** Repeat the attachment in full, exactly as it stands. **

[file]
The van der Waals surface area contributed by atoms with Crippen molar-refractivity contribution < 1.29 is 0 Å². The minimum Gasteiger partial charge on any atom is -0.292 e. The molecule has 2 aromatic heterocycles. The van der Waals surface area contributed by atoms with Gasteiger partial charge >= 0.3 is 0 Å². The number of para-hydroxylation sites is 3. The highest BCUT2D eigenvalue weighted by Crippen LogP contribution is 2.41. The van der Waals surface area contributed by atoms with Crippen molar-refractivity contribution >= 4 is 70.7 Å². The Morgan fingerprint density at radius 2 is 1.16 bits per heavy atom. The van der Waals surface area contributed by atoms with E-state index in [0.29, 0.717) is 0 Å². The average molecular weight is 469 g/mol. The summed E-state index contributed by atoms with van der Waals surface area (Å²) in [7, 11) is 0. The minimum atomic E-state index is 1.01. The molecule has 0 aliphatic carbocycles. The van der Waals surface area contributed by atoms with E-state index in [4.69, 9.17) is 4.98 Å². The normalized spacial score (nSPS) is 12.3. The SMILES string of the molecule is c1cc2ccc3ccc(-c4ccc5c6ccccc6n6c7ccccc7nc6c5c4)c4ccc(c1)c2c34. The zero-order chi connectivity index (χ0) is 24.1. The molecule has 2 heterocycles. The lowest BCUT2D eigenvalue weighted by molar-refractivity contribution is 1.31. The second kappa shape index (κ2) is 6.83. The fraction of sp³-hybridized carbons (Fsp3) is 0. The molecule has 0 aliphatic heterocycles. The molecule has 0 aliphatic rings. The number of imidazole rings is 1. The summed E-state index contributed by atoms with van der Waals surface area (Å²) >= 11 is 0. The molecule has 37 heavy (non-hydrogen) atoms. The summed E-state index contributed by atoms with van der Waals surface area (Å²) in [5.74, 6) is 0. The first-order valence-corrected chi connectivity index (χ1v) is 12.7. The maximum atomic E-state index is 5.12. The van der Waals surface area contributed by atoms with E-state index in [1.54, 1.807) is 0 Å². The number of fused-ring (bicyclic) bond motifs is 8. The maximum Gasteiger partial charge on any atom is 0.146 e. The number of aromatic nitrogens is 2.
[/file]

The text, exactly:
The van der Waals surface area contributed by atoms with Crippen molar-refractivity contribution < 1.29 is 0 Å². The minimum Gasteiger partial charge on any atom is -0.292 e. The molecule has 2 aromatic heterocycles. The van der Waals surface area contributed by atoms with Gasteiger partial charge >= 0.3 is 0 Å². The number of para-hydroxylation sites is 3. The highest BCUT2D eigenvalue weighted by Crippen LogP contribution is 2.41. The van der Waals surface area contributed by atoms with Crippen molar-refractivity contribution >= 4 is 70.7 Å². The Morgan fingerprint density at radius 2 is 1.16 bits per heavy atom. The van der Waals surface area contributed by atoms with E-state index in [0.29, 0.717) is 0 Å². The average molecular weight is 469 g/mol. The summed E-state index contributed by atoms with van der Waals surface area (Å²) in [7, 11) is 0. The minimum atomic E-state index is 1.01. The molecule has 0 aliphatic carbocycles. The van der Waals surface area contributed by atoms with E-state index in [4.69, 9.17) is 4.98 Å². The normalized spacial score (nSPS) is 12.3. The SMILES string of the molecule is c1cc2ccc3ccc(-c4ccc5c6ccccc6n6c7ccccc7nc6c5c4)c4ccc(c1)c2c34. The zero-order chi connectivity index (χ0) is 24.1. The molecule has 2 heterocycles. The lowest BCUT2D eigenvalue weighted by molar-refractivity contribution is 1.31. The second kappa shape index (κ2) is 6.83. The fraction of sp³-hybridized carbons (Fsp3) is 0. The molecule has 0 aliphatic heterocycles. The molecule has 0 aliphatic rings. The number of imidazole rings is 1. The summed E-state index contributed by atoms with van der Waals surface area (Å²) >= 11 is 0. The molecule has 37 heavy (non-hydrogen) atoms. The summed E-state index contributed by atoms with van der Waals surface area (Å²) in [5.74, 6) is 0. The first-order valence-corrected chi connectivity index (χ1v) is 12.7. The maximum atomic E-state index is 5.12. The van der Waals surface area contributed by atoms with E-state index in [1.54, 1.807) is 0 Å². The number of fused-ring (bicyclic) bond motifs is 8. The maximum Gasteiger partial charge on any atom is 0.146 e. The number of aromatic nitrogens is 2.